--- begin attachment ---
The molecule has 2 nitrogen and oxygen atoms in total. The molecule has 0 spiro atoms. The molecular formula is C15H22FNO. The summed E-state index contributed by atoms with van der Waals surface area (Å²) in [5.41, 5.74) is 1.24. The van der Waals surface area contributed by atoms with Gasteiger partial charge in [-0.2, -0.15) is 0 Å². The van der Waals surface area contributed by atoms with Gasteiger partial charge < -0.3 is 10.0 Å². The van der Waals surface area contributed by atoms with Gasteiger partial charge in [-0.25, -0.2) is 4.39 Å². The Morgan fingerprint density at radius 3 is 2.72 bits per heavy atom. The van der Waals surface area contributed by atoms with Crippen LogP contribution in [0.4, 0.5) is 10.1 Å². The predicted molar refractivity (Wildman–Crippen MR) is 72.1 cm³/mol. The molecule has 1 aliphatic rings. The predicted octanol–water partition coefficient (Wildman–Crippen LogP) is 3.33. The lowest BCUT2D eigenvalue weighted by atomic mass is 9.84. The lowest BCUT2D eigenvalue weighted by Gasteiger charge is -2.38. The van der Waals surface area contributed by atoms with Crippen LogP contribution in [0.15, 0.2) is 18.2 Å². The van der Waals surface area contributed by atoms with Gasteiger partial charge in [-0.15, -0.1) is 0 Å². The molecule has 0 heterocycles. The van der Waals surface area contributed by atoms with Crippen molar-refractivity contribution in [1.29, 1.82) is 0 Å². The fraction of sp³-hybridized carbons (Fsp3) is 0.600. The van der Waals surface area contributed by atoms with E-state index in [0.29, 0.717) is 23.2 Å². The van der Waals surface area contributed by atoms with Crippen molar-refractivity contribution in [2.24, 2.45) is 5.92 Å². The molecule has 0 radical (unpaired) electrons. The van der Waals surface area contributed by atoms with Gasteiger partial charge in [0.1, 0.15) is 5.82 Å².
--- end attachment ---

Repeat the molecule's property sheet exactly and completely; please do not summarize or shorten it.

The molecule has 2 nitrogen and oxygen atoms in total. The molecule has 0 spiro atoms. The molecular formula is C15H22FNO. The summed E-state index contributed by atoms with van der Waals surface area (Å²) in [5.41, 5.74) is 1.24. The van der Waals surface area contributed by atoms with Gasteiger partial charge in [-0.2, -0.15) is 0 Å². The van der Waals surface area contributed by atoms with Gasteiger partial charge < -0.3 is 10.0 Å². The van der Waals surface area contributed by atoms with Gasteiger partial charge in [-0.25, -0.2) is 4.39 Å². The Morgan fingerprint density at radius 3 is 2.72 bits per heavy atom. The van der Waals surface area contributed by atoms with Crippen LogP contribution in [0.4, 0.5) is 10.1 Å². The predicted molar refractivity (Wildman–Crippen MR) is 72.1 cm³/mol. The molecule has 1 aliphatic rings. The predicted octanol–water partition coefficient (Wildman–Crippen LogP) is 3.33. The lowest BCUT2D eigenvalue weighted by atomic mass is 9.84. The lowest BCUT2D eigenvalue weighted by Gasteiger charge is -2.38. The van der Waals surface area contributed by atoms with Crippen LogP contribution in [0.15, 0.2) is 18.2 Å². The van der Waals surface area contributed by atoms with Gasteiger partial charge in [-0.15, -0.1) is 0 Å². The molecule has 0 heterocycles. The van der Waals surface area contributed by atoms with Crippen molar-refractivity contribution in [1.29, 1.82) is 0 Å². The fraction of sp³-hybridized carbons (Fsp3) is 0.600. The van der Waals surface area contributed by atoms with E-state index in [0.29, 0.717) is 23.2 Å². The van der Waals surface area contributed by atoms with Crippen molar-refractivity contribution in [2.24, 2.45) is 5.92 Å². The molecule has 0 radical (unpaired) electrons. The van der Waals surface area contributed by atoms with Gasteiger partial charge in [0.1, 0.15) is 5.82 Å².